Apollo Musagetes

Poem By Matthew Arnold

Through the black, rushing smoke-bursts,
Thick breaks the red flame;
All Etna heaves fiercely
Her forest-clothed frame.

Not here, O Apollo!
Are haunts meet for thee.
But, where Helicon breaks down
In cliff to the sea,

Where the moon-silver'd inlets
Send far their light voice
Up the still vale of Thisbe,
O speed, and rejoice!

On the sward at the cliff-top
Lie strewn the white flocks,
On the cliff-side the pigeons
Roost deep in the rocks.

In the moonlight the shepherds,
Soft lull'd by the rills,
Lie wrapped in their blankets
Asleep on the hills.

--What forms are these coming
So white through the gloom?
What garments out-glistening
The gold-flower'd broom?

What sweet-breathing presence
Out-perfumes the thyme?
What voices enrapture
The night's balmy prime?

'Tis Apollo comes leading
His choir, the Nine.
--The leader is fairest,
But all are divine.

They are lost in the hollows!
They stream up again!
What seeks on this mountain
The glorified train?--

They bathe on this mountain,
In the spring by their road;
Then on to Olympus,
Their endless abode.

--Whose proase do they mention?
Of what is it told?--
What will be for ever;
What was from of old.

First hymn they the Father
Of all things; and then,
The rest of immortals,
The action of men.

The day in his hotness,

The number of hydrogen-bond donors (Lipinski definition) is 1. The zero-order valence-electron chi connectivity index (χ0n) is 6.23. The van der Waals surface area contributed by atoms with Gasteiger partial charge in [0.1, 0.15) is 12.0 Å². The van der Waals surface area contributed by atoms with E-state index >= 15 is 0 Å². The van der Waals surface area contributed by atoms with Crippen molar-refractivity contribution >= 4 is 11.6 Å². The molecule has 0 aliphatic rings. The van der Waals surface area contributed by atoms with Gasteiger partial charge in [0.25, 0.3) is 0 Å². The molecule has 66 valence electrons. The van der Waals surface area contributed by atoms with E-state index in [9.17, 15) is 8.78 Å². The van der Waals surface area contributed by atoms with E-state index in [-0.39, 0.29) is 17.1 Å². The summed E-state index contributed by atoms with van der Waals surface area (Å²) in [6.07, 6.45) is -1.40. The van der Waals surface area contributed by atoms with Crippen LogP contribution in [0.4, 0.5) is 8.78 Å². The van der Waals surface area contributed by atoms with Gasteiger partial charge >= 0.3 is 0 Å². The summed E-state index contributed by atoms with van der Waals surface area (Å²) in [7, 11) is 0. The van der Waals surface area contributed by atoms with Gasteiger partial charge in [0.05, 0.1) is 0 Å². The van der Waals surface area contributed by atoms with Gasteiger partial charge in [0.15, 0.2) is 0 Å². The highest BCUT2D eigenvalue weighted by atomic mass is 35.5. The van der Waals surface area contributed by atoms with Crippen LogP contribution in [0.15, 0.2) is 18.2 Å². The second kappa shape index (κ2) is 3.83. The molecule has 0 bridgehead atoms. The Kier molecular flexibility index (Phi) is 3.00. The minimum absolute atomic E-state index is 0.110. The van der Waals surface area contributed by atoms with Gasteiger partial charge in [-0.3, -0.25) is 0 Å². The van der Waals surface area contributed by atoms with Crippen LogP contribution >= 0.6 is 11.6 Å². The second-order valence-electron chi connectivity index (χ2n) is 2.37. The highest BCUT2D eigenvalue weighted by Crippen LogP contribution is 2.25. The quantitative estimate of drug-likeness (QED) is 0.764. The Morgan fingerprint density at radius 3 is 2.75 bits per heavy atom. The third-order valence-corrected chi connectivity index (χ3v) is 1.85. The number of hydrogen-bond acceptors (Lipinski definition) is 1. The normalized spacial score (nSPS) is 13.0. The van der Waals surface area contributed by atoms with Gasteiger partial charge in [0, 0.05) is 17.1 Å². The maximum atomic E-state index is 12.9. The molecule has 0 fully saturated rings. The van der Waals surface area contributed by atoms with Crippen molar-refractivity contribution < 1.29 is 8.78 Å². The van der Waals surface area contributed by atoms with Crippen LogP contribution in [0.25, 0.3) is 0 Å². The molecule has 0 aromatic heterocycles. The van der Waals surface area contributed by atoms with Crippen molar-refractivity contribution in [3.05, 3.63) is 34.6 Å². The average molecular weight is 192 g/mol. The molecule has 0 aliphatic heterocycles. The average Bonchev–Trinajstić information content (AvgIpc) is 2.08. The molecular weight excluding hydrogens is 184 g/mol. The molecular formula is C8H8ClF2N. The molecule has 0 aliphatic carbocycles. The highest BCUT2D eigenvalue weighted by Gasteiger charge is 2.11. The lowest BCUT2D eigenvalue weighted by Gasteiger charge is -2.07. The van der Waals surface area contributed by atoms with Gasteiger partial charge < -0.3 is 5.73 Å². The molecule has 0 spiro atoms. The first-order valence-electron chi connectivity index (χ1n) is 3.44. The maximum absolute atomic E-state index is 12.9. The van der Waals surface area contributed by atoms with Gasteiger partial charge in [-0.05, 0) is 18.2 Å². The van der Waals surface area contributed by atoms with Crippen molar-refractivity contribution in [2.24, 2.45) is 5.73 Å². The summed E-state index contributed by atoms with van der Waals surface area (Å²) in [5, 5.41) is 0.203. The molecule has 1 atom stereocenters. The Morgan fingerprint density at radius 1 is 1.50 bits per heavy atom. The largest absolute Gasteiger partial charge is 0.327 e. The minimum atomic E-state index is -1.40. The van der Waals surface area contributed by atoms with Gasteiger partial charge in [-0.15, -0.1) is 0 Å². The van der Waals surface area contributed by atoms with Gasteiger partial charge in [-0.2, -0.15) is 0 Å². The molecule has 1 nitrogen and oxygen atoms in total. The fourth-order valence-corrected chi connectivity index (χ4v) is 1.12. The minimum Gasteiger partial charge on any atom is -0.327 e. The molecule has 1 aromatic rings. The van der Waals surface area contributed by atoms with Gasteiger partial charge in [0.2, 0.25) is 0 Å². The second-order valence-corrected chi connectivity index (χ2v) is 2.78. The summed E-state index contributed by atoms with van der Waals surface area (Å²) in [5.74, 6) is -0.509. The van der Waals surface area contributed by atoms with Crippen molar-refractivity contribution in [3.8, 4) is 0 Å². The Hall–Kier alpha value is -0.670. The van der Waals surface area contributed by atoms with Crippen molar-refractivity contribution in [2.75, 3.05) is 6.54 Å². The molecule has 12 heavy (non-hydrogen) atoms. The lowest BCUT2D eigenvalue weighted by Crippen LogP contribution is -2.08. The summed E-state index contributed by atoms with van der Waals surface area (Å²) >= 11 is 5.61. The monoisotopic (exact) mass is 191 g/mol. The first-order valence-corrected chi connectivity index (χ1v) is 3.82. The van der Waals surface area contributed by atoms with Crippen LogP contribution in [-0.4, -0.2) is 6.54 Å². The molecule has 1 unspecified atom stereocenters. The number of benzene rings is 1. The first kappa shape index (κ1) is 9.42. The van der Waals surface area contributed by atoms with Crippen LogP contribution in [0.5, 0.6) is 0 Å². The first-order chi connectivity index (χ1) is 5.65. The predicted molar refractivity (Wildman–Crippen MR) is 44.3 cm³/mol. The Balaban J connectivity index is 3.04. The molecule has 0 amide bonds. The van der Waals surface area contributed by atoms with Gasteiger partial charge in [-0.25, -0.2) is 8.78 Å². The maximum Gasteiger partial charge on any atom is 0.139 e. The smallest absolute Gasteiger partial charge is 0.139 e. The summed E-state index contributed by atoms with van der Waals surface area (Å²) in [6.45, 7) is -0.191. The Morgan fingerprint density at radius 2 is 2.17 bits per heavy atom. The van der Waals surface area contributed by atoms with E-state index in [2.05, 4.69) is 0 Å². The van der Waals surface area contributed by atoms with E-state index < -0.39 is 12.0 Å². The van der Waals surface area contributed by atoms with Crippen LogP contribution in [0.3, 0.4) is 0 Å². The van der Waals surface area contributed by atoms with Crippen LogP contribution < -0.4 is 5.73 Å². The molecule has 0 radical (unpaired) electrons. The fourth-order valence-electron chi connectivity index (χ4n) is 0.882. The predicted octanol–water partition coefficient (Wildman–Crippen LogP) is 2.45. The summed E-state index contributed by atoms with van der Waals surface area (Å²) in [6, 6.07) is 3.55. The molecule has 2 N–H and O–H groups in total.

The strife with the palm;
The night in her silence,
The stars in their calm.

Comments about Apollo Musagetes

Would be opportune to know more about Greek gods when reading this. Oddly enough the speaker has chose to brave the dangers of Etna rather than live in the dream-like land that Apollo prefers. Fierce living versus serene living.


Rating Card

2,7 out of 5
101 total ratings

Other poems of ARNOLD

Dover Beach

The sea is calm to-night.
The tide is full, the moon lies fair
Upon the straits; - on the French coast the light
Gleams and is gone; the cliffs of England stand,

Growing Old

What is it to grow old?
Is it to lose the glory of the form,
The lustre of the eye?
Is it for beauty to forego her wreath?

Immortality

Foil'd by our fellow-men, depress'd, outworn,
We leave the brutal world to take its way,
And, Patience! in another life, we say
The world shall be thrust down, and we up-borne.

A Wish

I ask not that my bed of death
From bands of greedy heirs be free;
For these besiege the latest breath
Of fortune's favoured sons, not me.

Hayeswater

A region desolate and wild.
Black, chafing water: and afloat,
And lonely as a truant child
In a waste wood, a single boat:

A Summer Night

In the deserted, moon-blanched street,
How lonely rings the echo of my feet!
Those windows, which I gaze at, frown,